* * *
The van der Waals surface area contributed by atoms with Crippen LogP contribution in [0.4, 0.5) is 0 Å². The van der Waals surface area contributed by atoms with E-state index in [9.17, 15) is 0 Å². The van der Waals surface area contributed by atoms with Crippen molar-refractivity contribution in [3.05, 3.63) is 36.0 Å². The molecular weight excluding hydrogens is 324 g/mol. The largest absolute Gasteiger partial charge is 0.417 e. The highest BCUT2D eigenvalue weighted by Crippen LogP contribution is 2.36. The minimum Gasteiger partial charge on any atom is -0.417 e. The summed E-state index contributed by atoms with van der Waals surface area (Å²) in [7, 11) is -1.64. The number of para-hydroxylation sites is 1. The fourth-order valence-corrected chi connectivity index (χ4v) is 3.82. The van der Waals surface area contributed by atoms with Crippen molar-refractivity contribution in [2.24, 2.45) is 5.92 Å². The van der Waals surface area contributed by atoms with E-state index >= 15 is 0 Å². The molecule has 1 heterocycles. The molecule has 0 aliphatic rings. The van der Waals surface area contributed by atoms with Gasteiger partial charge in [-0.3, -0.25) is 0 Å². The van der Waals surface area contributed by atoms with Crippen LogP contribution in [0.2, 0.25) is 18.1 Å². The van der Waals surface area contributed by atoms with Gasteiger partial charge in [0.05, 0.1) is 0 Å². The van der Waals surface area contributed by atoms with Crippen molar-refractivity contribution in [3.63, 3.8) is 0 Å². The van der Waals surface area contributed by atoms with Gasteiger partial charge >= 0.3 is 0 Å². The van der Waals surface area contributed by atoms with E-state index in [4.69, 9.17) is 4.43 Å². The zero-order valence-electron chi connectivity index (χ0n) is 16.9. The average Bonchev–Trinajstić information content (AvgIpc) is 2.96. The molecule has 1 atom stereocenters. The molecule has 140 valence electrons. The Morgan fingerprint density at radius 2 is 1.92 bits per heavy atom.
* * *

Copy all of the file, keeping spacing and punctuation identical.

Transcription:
The van der Waals surface area contributed by atoms with Crippen LogP contribution in [0.4, 0.5) is 0 Å². The van der Waals surface area contributed by atoms with E-state index in [9.17, 15) is 0 Å². The van der Waals surface area contributed by atoms with Crippen molar-refractivity contribution in [3.05, 3.63) is 36.0 Å². The molecular weight excluding hydrogens is 324 g/mol. The largest absolute Gasteiger partial charge is 0.417 e. The highest BCUT2D eigenvalue weighted by Crippen LogP contribution is 2.36. The minimum Gasteiger partial charge on any atom is -0.417 e. The summed E-state index contributed by atoms with van der Waals surface area (Å²) in [7, 11) is -1.64. The number of para-hydroxylation sites is 1. The fourth-order valence-corrected chi connectivity index (χ4v) is 3.82. The van der Waals surface area contributed by atoms with Crippen molar-refractivity contribution in [2.24, 2.45) is 5.92 Å². The van der Waals surface area contributed by atoms with E-state index >= 15 is 0 Å². The molecule has 1 heterocycles. The molecule has 0 aliphatic rings. The van der Waals surface area contributed by atoms with Gasteiger partial charge in [-0.3, -0.25) is 0 Å². The van der Waals surface area contributed by atoms with Crippen LogP contribution in [0.2, 0.25) is 18.1 Å². The van der Waals surface area contributed by atoms with Gasteiger partial charge in [0.05, 0.1) is 0 Å². The van der Waals surface area contributed by atoms with Crippen molar-refractivity contribution in [3.63, 3.8) is 0 Å². The van der Waals surface area contributed by atoms with Gasteiger partial charge >= 0.3 is 0 Å². The van der Waals surface area contributed by atoms with E-state index in [4.69, 9.17) is 4.43 Å². The zero-order valence-electron chi connectivity index (χ0n) is 16.9. The average Bonchev–Trinajstić information content (AvgIpc) is 2.96. The molecule has 1 atom stereocenters. The molecule has 140 valence electrons. The Morgan fingerprint density at radius 2 is 1.92 bits per heavy atom.